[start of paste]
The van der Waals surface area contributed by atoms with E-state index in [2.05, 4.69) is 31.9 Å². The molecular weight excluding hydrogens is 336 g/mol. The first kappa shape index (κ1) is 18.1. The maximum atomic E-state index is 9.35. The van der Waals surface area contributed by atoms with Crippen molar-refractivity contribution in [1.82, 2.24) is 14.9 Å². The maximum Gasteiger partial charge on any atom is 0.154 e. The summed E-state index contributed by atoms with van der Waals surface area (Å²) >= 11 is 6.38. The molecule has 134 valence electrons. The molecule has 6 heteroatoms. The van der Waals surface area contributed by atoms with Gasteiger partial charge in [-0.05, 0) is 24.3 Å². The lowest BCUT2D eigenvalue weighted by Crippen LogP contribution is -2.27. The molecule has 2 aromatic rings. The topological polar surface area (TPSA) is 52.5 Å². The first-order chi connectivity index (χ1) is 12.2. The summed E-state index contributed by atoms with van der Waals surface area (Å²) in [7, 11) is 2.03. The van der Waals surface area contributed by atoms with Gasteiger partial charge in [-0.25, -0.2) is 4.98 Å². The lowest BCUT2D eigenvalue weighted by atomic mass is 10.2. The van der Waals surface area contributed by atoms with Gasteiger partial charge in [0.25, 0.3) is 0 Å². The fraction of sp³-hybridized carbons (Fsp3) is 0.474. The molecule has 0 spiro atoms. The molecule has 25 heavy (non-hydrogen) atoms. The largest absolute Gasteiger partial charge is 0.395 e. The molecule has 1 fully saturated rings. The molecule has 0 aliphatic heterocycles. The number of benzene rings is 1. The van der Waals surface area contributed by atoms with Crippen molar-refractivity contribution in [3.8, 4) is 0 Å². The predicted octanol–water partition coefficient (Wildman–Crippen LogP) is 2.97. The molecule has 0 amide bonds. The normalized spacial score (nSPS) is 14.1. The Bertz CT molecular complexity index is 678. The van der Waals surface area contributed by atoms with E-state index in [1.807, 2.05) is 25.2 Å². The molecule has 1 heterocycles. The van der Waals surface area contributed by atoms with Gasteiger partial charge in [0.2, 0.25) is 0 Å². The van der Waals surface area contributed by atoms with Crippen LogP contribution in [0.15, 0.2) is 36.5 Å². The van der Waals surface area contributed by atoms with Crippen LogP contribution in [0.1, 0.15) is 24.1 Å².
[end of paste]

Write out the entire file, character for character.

The van der Waals surface area contributed by atoms with E-state index in [2.05, 4.69) is 31.9 Å². The molecular weight excluding hydrogens is 336 g/mol. The first kappa shape index (κ1) is 18.1. The maximum atomic E-state index is 9.35. The van der Waals surface area contributed by atoms with Crippen molar-refractivity contribution in [1.82, 2.24) is 14.9 Å². The maximum Gasteiger partial charge on any atom is 0.154 e. The summed E-state index contributed by atoms with van der Waals surface area (Å²) >= 11 is 6.38. The molecule has 134 valence electrons. The molecule has 6 heteroatoms. The van der Waals surface area contributed by atoms with Gasteiger partial charge in [-0.05, 0) is 24.3 Å². The lowest BCUT2D eigenvalue weighted by Crippen LogP contribution is -2.27. The molecule has 2 aromatic rings. The topological polar surface area (TPSA) is 52.5 Å². The first-order chi connectivity index (χ1) is 12.2. The summed E-state index contributed by atoms with van der Waals surface area (Å²) in [7, 11) is 2.03. The van der Waals surface area contributed by atoms with Gasteiger partial charge in [-0.25, -0.2) is 4.98 Å². The lowest BCUT2D eigenvalue weighted by atomic mass is 10.2. The van der Waals surface area contributed by atoms with Gasteiger partial charge in [0.25, 0.3) is 0 Å². The fraction of sp³-hybridized carbons (Fsp3) is 0.474. The molecule has 0 spiro atoms. The molecule has 25 heavy (non-hydrogen) atoms. The largest absolute Gasteiger partial charge is 0.395 e. The molecule has 1 fully saturated rings. The molecule has 0 aliphatic heterocycles. The number of benzene rings is 1. The van der Waals surface area contributed by atoms with Crippen molar-refractivity contribution in [3.8, 4) is 0 Å². The predicted octanol–water partition coefficient (Wildman–Crippen LogP) is 2.97. The molecule has 0 amide bonds. The normalized spacial score (nSPS) is 14.1. The Bertz CT molecular complexity index is 678. The van der Waals surface area contributed by atoms with E-state index in [1.807, 2.05) is 25.2 Å². The molecule has 1 heterocycles. The van der Waals surface area contributed by atoms with Gasteiger partial charge in [0.2, 0.25) is 0 Å². The van der Waals surface area contributed by atoms with Crippen LogP contribution in [0.15, 0.2) is 36.5 Å². The van der Waals surface area contributed by atoms with Crippen LogP contribution in [0.1, 0.15) is 24.1 Å².